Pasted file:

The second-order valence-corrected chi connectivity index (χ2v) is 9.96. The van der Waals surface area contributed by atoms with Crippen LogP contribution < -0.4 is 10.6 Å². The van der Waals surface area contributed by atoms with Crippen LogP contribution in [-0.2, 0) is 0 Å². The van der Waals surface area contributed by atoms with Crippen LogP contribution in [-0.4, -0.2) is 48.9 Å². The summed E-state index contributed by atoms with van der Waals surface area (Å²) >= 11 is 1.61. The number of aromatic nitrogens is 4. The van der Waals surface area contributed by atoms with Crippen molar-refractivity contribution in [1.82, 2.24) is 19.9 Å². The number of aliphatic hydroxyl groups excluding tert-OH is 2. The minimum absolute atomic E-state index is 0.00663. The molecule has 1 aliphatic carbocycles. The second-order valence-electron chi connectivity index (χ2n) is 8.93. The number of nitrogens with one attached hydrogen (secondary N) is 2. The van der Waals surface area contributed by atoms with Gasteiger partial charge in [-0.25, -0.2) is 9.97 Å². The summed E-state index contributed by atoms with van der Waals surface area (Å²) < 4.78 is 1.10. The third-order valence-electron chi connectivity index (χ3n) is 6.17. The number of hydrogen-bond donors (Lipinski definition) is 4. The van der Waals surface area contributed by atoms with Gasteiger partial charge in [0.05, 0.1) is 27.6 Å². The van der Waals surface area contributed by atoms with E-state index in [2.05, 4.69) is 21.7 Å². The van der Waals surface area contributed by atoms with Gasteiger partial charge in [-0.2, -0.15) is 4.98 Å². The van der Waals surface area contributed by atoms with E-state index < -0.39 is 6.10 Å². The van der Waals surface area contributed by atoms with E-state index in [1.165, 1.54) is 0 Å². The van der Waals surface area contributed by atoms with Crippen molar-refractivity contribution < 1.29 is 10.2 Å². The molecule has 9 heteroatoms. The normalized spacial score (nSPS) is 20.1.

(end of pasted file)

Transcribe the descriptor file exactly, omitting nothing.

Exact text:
The second-order valence-corrected chi connectivity index (χ2v) is 9.96. The van der Waals surface area contributed by atoms with Crippen LogP contribution < -0.4 is 10.6 Å². The van der Waals surface area contributed by atoms with Crippen LogP contribution in [-0.2, 0) is 0 Å². The van der Waals surface area contributed by atoms with Crippen LogP contribution in [-0.4, -0.2) is 48.9 Å². The summed E-state index contributed by atoms with van der Waals surface area (Å²) >= 11 is 1.61. The number of aromatic nitrogens is 4. The van der Waals surface area contributed by atoms with Crippen molar-refractivity contribution in [1.82, 2.24) is 19.9 Å². The number of aliphatic hydroxyl groups excluding tert-OH is 2. The minimum absolute atomic E-state index is 0.00663. The molecule has 1 aliphatic carbocycles. The second-order valence-electron chi connectivity index (χ2n) is 8.93. The number of nitrogens with one attached hydrogen (secondary N) is 2. The van der Waals surface area contributed by atoms with Gasteiger partial charge in [-0.25, -0.2) is 9.97 Å². The summed E-state index contributed by atoms with van der Waals surface area (Å²) < 4.78 is 1.10. The third-order valence-electron chi connectivity index (χ3n) is 6.17. The number of hydrogen-bond donors (Lipinski definition) is 4. The van der Waals surface area contributed by atoms with Gasteiger partial charge in [0.05, 0.1) is 27.6 Å². The van der Waals surface area contributed by atoms with E-state index in [2.05, 4.69) is 21.7 Å². The van der Waals surface area contributed by atoms with Gasteiger partial charge in [-0.2, -0.15) is 4.98 Å². The van der Waals surface area contributed by atoms with E-state index < -0.39 is 6.10 Å². The van der Waals surface area contributed by atoms with E-state index in [1.165, 1.54) is 0 Å². The van der Waals surface area contributed by atoms with Crippen molar-refractivity contribution < 1.29 is 10.2 Å². The molecule has 9 heteroatoms. The normalized spacial score (nSPS) is 20.1.